I’m proud of the new PSAC victory: improvements to the Public Service Dental Plan!


As the REVP assigned to the Public Service Dental Care Plan Board, I am proud of the work we did to review and develop our demands with Seth Sazant, your negotiator.  The Board itself reviews appeals to ensure our members receive all the benefits and services they deserve under the plan.

After lengthy negotiations and an arbitration process, PSAC has won a major victory for the Public Service Dental Care Plan, which will result in substantial improvements for your coverage.

The major highlight is a 47% increase to the annual maximum for routine and major services. The current maximum of $1,700 per year will gradually increase to $2,500 per year as follows:

  • $2,000 per year starting on January 1, 2019;

  • $2,250 per year starting on January 1, 2020; and

  • $2,500 per year starting on January 1, 2021.

Additionally, as of January 1, 2019, the following changes will be made:

  • Dental implants will be covered. Implants had been partially covered by deeming them to be another procedure (i.e. bridge or denture). This would often lead to gaps in (or problems with) coverage. They are now covered in their own right.

  • Coverage for replacement fillings for children will be possible 12 months after the initial filling was done (instead of 24).

  • Congenitally missing teeth will be covered until age 21 (up from 19).

  • Coverage during suspensions is improved.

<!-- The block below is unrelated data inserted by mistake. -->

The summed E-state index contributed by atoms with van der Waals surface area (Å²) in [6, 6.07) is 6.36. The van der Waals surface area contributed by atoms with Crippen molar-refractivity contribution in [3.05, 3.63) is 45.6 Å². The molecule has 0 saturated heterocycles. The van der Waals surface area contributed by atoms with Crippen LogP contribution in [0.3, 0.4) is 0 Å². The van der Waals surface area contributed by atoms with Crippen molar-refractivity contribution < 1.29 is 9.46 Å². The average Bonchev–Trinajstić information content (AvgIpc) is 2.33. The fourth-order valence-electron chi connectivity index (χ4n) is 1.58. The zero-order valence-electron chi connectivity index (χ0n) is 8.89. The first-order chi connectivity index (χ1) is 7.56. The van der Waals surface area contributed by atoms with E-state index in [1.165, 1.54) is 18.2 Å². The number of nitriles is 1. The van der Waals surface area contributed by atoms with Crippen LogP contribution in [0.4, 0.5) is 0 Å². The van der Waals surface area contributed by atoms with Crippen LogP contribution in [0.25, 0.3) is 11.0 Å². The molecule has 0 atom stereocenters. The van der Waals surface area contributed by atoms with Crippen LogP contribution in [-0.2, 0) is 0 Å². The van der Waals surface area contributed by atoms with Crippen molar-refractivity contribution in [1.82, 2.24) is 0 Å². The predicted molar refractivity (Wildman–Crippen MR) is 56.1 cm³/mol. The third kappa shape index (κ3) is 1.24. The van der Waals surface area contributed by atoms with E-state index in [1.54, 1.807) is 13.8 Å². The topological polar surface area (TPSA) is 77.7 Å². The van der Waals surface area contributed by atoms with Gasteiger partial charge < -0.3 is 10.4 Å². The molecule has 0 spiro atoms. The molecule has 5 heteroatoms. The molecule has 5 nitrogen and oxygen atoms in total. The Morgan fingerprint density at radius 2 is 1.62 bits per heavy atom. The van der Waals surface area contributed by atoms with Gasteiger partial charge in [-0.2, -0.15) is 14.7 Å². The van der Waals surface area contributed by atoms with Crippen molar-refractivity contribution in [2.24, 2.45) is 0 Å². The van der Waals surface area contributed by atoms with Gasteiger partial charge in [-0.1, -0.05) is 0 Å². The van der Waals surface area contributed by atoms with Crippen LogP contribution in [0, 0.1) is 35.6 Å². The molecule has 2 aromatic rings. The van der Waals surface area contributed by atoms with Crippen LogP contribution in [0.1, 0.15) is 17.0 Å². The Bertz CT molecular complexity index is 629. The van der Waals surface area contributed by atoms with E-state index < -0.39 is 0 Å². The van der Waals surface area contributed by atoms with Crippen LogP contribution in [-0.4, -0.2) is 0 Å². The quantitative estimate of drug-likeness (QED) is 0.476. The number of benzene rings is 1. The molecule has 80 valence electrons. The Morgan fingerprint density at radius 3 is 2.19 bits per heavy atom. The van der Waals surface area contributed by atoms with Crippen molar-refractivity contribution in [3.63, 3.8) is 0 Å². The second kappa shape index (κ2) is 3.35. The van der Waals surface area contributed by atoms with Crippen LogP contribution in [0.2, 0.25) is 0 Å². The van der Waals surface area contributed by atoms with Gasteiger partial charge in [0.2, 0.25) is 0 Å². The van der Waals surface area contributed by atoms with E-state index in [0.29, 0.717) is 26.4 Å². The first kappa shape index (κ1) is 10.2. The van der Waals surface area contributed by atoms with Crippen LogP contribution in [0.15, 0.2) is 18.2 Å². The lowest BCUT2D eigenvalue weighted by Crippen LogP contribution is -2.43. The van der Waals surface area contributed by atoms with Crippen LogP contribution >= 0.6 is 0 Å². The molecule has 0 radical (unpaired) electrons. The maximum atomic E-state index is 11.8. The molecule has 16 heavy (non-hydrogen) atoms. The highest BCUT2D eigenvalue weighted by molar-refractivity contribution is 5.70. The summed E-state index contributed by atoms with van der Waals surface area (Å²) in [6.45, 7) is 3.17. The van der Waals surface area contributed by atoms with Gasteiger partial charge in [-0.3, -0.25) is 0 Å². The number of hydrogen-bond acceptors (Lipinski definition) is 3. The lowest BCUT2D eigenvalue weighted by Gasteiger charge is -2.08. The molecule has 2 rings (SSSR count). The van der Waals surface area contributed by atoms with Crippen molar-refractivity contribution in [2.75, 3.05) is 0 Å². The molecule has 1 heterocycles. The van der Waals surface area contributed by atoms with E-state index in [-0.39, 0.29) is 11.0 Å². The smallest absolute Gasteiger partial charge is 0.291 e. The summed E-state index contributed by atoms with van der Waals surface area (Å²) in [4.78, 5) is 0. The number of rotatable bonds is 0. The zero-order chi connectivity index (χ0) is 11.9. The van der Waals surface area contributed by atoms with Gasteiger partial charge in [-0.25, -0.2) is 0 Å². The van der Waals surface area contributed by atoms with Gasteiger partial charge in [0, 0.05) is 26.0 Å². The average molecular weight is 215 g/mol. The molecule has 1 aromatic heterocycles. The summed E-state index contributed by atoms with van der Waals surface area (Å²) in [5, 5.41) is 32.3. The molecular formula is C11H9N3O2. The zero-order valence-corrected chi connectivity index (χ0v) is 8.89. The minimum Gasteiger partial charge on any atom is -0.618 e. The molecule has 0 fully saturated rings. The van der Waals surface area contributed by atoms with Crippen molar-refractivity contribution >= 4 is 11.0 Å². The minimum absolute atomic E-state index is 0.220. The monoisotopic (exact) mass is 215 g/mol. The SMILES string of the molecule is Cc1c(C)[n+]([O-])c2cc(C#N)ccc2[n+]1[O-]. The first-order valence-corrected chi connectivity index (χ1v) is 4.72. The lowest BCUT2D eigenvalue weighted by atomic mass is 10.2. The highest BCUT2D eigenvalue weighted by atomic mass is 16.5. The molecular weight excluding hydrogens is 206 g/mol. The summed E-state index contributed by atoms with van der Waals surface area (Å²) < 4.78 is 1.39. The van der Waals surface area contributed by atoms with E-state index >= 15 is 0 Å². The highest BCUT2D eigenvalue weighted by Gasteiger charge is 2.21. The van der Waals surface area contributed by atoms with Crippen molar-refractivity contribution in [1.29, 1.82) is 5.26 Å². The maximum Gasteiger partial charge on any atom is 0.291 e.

• An allowable break in service to become eligible for the plan is extended from 5 to 7 days. Ability to have coverage for extra scaling approved retroactively. Currently, this may only be approved going forward.

The full text of the new dental plan will be posted online in the near future.

The government made a large number of proposals to the arbitration panel that sought to weaken the dental plan. Very few of them were accepted and the ones that were accepted are small and have a very minor impact on plan members. These are:

  • Charges for oral hygiene instructions will now be limited to once per lifetime per adult (and remain once per year for children).

  • Coverage is eliminated for minor issues such as:

    • The assistance of a second oral surgeon.

    • Dental professional peer consultation.

    • Trauma control if done at the same time as treatment for caries or pain control.

    • Enlargement of the canal or pulp chamber as a part of dental treatment separate from doing a root canal.

Any other proposals that are not mentioned above will remain status quo without change.


Greg McGillis, REVP, PSAC-NCR